It is spring. The birds are singing, flowers are starting to bloom, and you and your company are feeling philanthropic. So, you want to give something away! Perhaps your company has a really cool new product (“ProductWow”) and wants to give some of its own inventory away to a local charity in the form of promotional items, or customized ProductWow gifts to a few good customers. If you’re just giving these items away, you shouldn’t have to worry about sales or use tax – right? Not so fast!
Let’s assume that PWow Inc. has nexus in California by virtue of its headquarters and employees in the state. As such, the company is a retailer and subject to sales tax on its retail sales to customers in California. And let’s further assume that the company is already properly collecting and remitting California sales tax on retail sales of ProductWow to its California customers.
Gifts to Charity
With respect to the gifts of the products to charities, we look to the following:
In California, a “sale” includes “any transfer of title or possession, exchange, or barter, conditional or otherwise, in any manner or by any means whatsoever, of tangible personal property for a consideration (emphasis added).” (Only transfers of property “for consideration” are included in the statutory definition of a sale; therefore gifts are not subject to sales tax.)
However, the transaction could be subject to California use tax. California sales tax Regulation 1670(a), related to gifts, states: “Persons who make gifts of property to others are the consumers of the property and the (use) tax applies with respect to the sale of the property to such persons.” However, there is an exemption for donations to specific entities: “The storage, use, or other consumption in this state of property donated by any seller to any organization described in §170(b)(1)(A) of the Internal Revenue Code and located in California is exempt from the use tax.” Some organizations included under that code section include (but not limited to):
- A church or a convention or association of churches;
- An educational organization which normally maintains faculty, curriculum and has regularly enrolled students in attendance at the place where the educational activities take place;
- A facility whose primary purpose is providing medical or hospital care, medical education or medical research;
- An organization that is owned by, and normally receives a substantial part of its support from, the United States, its political subdivisions, and has been organized and operated exclusively to receive, hold, invest, and administer property and to make expenditures to or for the benefit of a qualifying college or university;
- Certain private foundations;
- An organization described in IRC section 509(a)(2)or IRC Section 509(a)(3)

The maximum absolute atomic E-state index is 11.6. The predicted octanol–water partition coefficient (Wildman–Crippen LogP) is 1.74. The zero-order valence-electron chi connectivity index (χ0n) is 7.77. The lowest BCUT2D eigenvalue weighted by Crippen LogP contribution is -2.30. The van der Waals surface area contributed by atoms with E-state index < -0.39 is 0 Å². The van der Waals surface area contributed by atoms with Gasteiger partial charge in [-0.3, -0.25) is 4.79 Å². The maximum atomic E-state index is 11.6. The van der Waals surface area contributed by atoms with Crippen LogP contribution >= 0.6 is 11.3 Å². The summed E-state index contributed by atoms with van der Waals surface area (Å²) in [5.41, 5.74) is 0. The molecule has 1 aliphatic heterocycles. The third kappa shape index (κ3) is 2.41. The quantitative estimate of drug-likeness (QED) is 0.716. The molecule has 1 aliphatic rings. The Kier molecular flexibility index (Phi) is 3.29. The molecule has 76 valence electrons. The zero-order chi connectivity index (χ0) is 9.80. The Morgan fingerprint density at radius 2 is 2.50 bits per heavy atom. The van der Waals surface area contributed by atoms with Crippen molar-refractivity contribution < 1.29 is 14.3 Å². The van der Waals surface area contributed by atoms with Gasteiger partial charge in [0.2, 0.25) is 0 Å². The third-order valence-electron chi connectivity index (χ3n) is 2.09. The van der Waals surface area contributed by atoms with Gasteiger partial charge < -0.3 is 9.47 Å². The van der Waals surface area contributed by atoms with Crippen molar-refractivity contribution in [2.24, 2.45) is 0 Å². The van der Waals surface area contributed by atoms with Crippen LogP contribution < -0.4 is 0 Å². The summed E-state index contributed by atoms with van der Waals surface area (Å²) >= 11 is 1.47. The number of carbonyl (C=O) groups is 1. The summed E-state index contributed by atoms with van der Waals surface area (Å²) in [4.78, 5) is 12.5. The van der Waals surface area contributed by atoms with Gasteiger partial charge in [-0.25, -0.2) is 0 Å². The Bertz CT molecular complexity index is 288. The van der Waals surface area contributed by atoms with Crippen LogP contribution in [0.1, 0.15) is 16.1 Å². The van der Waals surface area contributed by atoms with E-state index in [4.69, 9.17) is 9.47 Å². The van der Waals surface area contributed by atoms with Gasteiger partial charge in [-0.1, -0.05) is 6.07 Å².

Thus, to the extent that PWow makes donations of ProductWow to organizations in California that ARE qualified under IRC Section 170(b)(1)(a), the donations are exempt from use tax. However, to the extent that PW makes donations of ProductWow to organizations in California, that are NOT qualified under IRC Section 170(b)(1)(A), use tax shall be accrued and remitted to the state on the wholesale value of such product.
What if ProductWow is shipped from California to a charitable organization in another state? Pursuant to court rulings in Yamaha Corp of America v. California State Board of Equalization[i], in such a situation, California use tax is due on the item. Under the Yamaha decisions, items delivered to a common carrier in California for delivery as promotional items (gifts) to out-of-state parties are subject to the state’s use tax because the gift takes place upon delivery to the common carrier in California.
Gifts to Customers
What about items pulled out of inventory, customized for a particular customer and given as a gift? Now we’re back to Regulation 1670, mentioned above, and use tax is owed on the value of the inventory given away to customers (or employees).
Our recommendation: Be philanthropic and think ahead.
So, as you pack that picnic basket and head out for a nice lunch on the meadow in the spring sunshine and are feeling charitable, remember that there is no free lunch when it comes to use tax! The gift you make may have some use tax consequences. But I’d like to see you make it anyway. It’s nice to have a giving spirit – sales tax or not. And the recipients of your gifts will enjoy the surprise. Your company, however, wants to know the rules up front to avoid surprises later. (Of course, that’s just my personal opinion as I sit on my blanket in the meadow and enjoy the California sunshine, my new ProductWow and a glass of Chardonnay!)
[i] See Yamaha Corp of America v. California State Board of Equalization, 61 Cal. Rptr. 2d 244 (Cal. Ct. App. 1997) and Yamaha Corp of America v. California State Board of Equalization, 86 Cal. Rptr. 2d 362 (Cal. Ct. App. 1999)
Other recent “California (CA)” posts by Monika Miles, CPA:
- Wayfair and California – Where Are We?
- Reminder: California Manufacturers' Sales Tax Exemption
- Technology Companies and the California Partial Sales Tax Exemption
- CA Board of Equalization: Changes to Sales-Use Tax Administration
- SaaS Taxation in California - An Overview